The former Massachusetts Attorney General, Edward Brooke, became the 1st African American elected to the United States Senate since Reconstruction.
In September 2002, he was diagnosed with breast cancer and assumed a national role in raising awareness of the disease among men.
On January 3, 2015, Brooke died at his home in Coral Gables, Florida, at the age of 95.
Edward William Brooke III was a politician and was elected to the United States Senate as a Republican from Massachusetts in 1966, defeating his Democratic opponent, former Massachusetts governor, Endicott Peabody in a landslide. He served for two terms, and was defeated by Paul Tsongas in the 1978 senate election.
Brooke was the 1st African American popularly elected to the Senate and would remain the only person of African heritage sent to the Senate in the 20th century until Democrat Carol Moseley Braun of Illinois in 1993, and the only African-American Senator to serve multiple terms.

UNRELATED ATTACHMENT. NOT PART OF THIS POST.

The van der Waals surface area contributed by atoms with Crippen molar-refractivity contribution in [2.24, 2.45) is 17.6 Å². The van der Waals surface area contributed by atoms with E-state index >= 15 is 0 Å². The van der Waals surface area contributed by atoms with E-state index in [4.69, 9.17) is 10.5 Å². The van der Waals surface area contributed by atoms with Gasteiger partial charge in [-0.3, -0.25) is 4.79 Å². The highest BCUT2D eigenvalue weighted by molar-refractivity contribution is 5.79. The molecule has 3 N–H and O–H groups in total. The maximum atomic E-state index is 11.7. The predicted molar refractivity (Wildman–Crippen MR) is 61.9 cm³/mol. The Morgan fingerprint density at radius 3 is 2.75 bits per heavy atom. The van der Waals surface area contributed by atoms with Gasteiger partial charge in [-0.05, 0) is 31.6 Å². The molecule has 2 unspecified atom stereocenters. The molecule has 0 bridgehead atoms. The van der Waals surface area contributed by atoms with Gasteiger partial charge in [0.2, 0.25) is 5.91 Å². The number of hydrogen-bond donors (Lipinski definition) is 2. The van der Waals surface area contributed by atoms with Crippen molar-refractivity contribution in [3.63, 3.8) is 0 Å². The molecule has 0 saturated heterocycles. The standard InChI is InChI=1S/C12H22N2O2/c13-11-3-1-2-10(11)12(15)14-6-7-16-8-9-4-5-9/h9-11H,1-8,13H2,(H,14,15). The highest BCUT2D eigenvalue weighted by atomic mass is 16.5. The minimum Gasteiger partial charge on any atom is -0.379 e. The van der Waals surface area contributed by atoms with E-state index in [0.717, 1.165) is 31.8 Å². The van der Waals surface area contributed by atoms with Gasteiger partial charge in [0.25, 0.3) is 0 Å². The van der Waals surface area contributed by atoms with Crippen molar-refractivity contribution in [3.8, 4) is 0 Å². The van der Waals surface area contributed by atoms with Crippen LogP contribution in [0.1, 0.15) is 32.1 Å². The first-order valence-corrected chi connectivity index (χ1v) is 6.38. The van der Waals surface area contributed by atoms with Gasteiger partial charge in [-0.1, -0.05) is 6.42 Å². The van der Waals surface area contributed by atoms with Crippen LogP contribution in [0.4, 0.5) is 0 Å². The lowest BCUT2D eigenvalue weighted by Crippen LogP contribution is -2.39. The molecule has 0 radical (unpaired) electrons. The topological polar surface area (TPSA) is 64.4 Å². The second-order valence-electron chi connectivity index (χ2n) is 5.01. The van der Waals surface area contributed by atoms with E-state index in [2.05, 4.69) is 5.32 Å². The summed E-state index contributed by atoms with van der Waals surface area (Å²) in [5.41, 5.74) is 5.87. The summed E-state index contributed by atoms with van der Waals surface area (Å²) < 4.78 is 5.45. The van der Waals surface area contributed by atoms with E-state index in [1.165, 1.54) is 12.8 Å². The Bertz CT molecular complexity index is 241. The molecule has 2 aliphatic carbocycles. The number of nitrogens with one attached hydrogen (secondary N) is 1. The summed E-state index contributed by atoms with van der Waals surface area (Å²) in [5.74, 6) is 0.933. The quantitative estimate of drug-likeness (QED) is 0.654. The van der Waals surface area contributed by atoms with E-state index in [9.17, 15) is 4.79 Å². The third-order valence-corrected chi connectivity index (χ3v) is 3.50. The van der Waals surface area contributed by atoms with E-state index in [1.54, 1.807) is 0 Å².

Brooke was the last Republican Senator elected from Massachusetts until Scott Brown was elected in 2010, and is the most recent Republican of African-American heritage to be elected to the Senate in his own right and the only one to win re-election. (Tim Scott, appointed to serve in the 113th Congress, was appointed to continue a term to which Jim DeMint was elected.)
In 2008, Barbara Walters wrote in her memoir Audition that she and Brooke had an affair lasting several years during the 1970s, while Brooke was married to his first wife. Walters said that they ended the relationship to protect their careers from possible scandal. Brooke never commented on the claim.
Read more about Brooke’s life and legacy at: Daily Black History Facts